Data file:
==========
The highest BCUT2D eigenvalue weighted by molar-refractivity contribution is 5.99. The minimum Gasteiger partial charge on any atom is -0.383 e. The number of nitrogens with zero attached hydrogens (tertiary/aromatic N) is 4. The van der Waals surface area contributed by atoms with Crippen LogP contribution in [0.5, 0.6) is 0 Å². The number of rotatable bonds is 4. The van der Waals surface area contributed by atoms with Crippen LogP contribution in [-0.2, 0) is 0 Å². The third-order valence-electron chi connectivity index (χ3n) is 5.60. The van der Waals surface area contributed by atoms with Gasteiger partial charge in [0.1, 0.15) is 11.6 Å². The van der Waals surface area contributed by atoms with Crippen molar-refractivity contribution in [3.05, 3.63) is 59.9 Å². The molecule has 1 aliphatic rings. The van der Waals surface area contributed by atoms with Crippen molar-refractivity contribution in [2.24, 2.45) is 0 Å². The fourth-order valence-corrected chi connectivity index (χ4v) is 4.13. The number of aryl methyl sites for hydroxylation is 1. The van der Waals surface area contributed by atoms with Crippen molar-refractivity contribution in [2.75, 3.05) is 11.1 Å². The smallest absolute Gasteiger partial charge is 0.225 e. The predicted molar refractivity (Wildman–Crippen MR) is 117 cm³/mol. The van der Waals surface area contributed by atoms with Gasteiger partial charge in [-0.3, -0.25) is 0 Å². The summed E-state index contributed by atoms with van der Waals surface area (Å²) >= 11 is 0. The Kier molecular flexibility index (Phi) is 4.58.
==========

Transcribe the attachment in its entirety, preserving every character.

The highest BCUT2D eigenvalue weighted by molar-refractivity contribution is 5.99. The minimum Gasteiger partial charge on any atom is -0.383 e. The number of nitrogens with zero attached hydrogens (tertiary/aromatic N) is 4. The van der Waals surface area contributed by atoms with Crippen LogP contribution in [0.5, 0.6) is 0 Å². The number of rotatable bonds is 4. The van der Waals surface area contributed by atoms with Crippen LogP contribution in [-0.2, 0) is 0 Å². The third-order valence-electron chi connectivity index (χ3n) is 5.60. The van der Waals surface area contributed by atoms with Gasteiger partial charge in [0.1, 0.15) is 11.6 Å². The van der Waals surface area contributed by atoms with Crippen molar-refractivity contribution in [3.05, 3.63) is 59.9 Å². The molecule has 1 aliphatic rings. The van der Waals surface area contributed by atoms with Crippen molar-refractivity contribution in [2.24, 2.45) is 0 Å². The fourth-order valence-corrected chi connectivity index (χ4v) is 4.13. The number of aryl methyl sites for hydroxylation is 1. The van der Waals surface area contributed by atoms with Crippen molar-refractivity contribution in [2.75, 3.05) is 11.1 Å². The smallest absolute Gasteiger partial charge is 0.225 e. The predicted molar refractivity (Wildman–Crippen MR) is 117 cm³/mol. The van der Waals surface area contributed by atoms with Gasteiger partial charge in [-0.3, -0.25) is 0 Å². The summed E-state index contributed by atoms with van der Waals surface area (Å²) >= 11 is 0. The Kier molecular flexibility index (Phi) is 4.58.